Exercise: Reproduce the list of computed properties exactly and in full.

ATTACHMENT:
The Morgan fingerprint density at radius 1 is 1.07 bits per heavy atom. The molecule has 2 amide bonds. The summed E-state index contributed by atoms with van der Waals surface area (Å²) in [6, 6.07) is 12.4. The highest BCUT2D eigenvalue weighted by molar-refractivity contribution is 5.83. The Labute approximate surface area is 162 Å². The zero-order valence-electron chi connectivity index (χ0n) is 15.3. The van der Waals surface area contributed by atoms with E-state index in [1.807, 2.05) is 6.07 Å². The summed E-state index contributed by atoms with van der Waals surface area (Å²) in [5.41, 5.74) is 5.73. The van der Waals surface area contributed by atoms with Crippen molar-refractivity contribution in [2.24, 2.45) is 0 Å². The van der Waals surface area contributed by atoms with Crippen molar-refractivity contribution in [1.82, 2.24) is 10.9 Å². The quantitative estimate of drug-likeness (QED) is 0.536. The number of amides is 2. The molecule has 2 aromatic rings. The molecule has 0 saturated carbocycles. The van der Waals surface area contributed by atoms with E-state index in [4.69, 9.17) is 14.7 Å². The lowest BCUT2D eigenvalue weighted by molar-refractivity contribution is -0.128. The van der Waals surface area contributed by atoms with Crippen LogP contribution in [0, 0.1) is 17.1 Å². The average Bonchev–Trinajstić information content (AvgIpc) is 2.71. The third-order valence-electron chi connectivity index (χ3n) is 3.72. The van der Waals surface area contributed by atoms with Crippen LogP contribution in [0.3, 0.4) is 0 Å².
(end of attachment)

The Morgan fingerprint density at radius 1 is 1.07 bits per heavy atom. The molecule has 2 amide bonds. The summed E-state index contributed by atoms with van der Waals surface area (Å²) in [6, 6.07) is 12.4. The highest BCUT2D eigenvalue weighted by molar-refractivity contribution is 5.83. The Labute approximate surface area is 162 Å². The zero-order valence-electron chi connectivity index (χ0n) is 15.3. The van der Waals surface area contributed by atoms with E-state index in [1.807, 2.05) is 6.07 Å². The summed E-state index contributed by atoms with van der Waals surface area (Å²) in [5.41, 5.74) is 5.73. The van der Waals surface area contributed by atoms with Crippen molar-refractivity contribution in [2.24, 2.45) is 0 Å². The van der Waals surface area contributed by atoms with Crippen molar-refractivity contribution in [1.82, 2.24) is 10.9 Å². The quantitative estimate of drug-likeness (QED) is 0.536. The number of amides is 2. The molecule has 2 aromatic rings. The molecule has 0 saturated carbocycles. The van der Waals surface area contributed by atoms with E-state index in [4.69, 9.17) is 14.7 Å². The lowest BCUT2D eigenvalue weighted by molar-refractivity contribution is -0.128. The van der Waals surface area contributed by atoms with Crippen LogP contribution in [0, 0.1) is 17.1 Å². The average Bonchev–Trinajstić information content (AvgIpc) is 2.71. The third-order valence-electron chi connectivity index (χ3n) is 3.72. The van der Waals surface area contributed by atoms with Crippen LogP contribution in [0.3, 0.4) is 0 Å².